Skip the missed dose and take the next regularly scheduled dose. Do not take two doses at one time.
What happens if I overdose?
Seek emergency medical attention or call the Poison Help line at 1-800-222-1222.
What should I avoid while taking belladonna?
Avoid taking belladonna if you have a fever.
Avoid driving or hazardous activity until you know how belladonna will affect you. Belladonna may cause blurred vision and may impair your reactions.
Avoid becoming overheated or dehydrated during exercise and in hot weather. Belladonna can decrease sweating and you may be more prone to heat stroke.
What are the possible side effects of belladonna?
Get emergency medical help if you have signs of an allergic reaction: hives; difficult breathing; swelling of your face, lips, tongue, or throat.
Call your doctor at once if you have:
- fast heartbeats;
- severe diarrhea or severe constipation;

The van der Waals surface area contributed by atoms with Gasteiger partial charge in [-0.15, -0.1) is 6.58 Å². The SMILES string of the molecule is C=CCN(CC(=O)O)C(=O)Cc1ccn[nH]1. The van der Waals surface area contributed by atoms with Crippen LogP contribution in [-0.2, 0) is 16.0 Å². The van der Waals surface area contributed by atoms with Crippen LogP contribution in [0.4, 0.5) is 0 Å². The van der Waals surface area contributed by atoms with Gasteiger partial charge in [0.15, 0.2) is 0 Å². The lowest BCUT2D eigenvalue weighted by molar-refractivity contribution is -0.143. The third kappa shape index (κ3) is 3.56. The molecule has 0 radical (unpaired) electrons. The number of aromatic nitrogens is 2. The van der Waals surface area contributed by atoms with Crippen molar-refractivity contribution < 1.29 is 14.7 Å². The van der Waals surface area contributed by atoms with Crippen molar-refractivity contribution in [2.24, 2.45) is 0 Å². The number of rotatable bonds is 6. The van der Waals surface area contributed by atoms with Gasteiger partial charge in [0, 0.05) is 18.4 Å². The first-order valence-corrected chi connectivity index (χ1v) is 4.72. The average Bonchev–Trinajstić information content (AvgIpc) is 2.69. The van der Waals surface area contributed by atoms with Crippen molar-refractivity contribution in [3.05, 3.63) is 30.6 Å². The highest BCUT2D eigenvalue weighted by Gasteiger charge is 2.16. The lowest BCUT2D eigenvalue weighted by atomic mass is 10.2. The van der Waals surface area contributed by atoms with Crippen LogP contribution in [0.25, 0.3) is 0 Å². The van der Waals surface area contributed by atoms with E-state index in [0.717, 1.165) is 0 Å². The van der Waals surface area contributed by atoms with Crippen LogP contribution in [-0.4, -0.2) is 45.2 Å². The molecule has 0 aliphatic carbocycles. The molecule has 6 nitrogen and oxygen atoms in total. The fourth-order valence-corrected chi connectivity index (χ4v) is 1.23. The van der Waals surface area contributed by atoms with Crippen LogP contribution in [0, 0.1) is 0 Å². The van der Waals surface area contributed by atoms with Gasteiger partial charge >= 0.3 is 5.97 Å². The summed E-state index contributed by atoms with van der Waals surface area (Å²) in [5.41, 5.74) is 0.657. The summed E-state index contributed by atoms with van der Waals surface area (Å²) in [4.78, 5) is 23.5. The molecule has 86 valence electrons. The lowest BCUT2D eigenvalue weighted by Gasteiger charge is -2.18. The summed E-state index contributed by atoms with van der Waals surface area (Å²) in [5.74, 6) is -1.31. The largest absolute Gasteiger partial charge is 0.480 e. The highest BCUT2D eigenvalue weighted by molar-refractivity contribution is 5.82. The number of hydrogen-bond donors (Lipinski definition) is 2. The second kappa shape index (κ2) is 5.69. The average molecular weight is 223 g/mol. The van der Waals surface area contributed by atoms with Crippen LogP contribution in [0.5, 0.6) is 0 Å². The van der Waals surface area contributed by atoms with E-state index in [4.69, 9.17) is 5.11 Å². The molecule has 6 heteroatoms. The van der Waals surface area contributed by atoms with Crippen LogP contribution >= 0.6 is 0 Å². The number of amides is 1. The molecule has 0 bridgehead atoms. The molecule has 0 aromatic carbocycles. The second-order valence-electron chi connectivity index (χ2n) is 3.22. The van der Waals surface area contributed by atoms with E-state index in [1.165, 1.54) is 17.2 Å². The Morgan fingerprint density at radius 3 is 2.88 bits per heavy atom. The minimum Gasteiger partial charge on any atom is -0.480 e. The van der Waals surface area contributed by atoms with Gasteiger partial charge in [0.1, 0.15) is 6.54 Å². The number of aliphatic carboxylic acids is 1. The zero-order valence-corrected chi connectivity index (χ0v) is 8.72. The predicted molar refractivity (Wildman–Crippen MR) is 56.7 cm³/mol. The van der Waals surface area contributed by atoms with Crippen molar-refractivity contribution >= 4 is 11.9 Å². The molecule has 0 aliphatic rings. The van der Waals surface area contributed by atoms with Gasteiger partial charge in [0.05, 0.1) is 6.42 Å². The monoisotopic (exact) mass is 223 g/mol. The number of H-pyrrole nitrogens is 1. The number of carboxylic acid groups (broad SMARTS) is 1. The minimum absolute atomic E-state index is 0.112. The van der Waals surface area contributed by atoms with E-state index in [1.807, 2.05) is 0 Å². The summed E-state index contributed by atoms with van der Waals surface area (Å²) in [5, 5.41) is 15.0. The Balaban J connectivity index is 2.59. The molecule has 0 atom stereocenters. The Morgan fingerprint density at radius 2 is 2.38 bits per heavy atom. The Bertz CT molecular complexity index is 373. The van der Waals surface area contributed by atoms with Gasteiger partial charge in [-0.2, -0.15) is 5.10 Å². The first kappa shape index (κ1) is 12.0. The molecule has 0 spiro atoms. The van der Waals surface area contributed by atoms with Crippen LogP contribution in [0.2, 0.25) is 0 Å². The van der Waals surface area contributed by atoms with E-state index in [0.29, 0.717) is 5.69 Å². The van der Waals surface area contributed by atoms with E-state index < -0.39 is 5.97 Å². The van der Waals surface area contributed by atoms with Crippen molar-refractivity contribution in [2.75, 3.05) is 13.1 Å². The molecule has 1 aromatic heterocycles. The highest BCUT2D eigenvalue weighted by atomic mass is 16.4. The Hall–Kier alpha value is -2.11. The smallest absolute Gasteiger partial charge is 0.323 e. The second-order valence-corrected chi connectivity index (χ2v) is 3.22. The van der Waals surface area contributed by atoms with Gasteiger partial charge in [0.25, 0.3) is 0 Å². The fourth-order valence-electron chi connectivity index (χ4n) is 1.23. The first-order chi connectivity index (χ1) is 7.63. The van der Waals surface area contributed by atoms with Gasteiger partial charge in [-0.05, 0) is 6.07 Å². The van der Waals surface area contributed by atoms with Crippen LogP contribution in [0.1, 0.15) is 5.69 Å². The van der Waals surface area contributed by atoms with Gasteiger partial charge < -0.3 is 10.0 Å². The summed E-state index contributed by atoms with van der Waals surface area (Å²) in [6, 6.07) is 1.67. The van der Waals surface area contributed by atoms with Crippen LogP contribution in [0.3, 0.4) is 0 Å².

- a seizure;
- unusual changes in mood or behavior;
- red and dry skin;
- dilated pupils; or
- painful or difficult urination.
Common side effects may include:
- dry mouth;
- blurred vision;
- muscle spasms;
- decreased urination; or
- decreased sweating.
This is not a complete list of side effects and others may occur. Call your doctor for medical advice about side effects. You may report side effects to FDA at 1-800-FDA-1088.
What other drugs will affect belladonna?
Ask a doctor, pharmacist, or other healthcare provider before using belladonna with any other medications, especially:
- medicine to treat depression, anxiety, mood disorders, or mental illness;
- cold or allergy medicine (Benadryl and others);
- medicine to treat Parkinson's disease;
- medicine to treat stomach problems, motion sickness, or irritable bowel syndrome;
- medicine to treat overactive bladder; or
- bronchodilator asthma medication.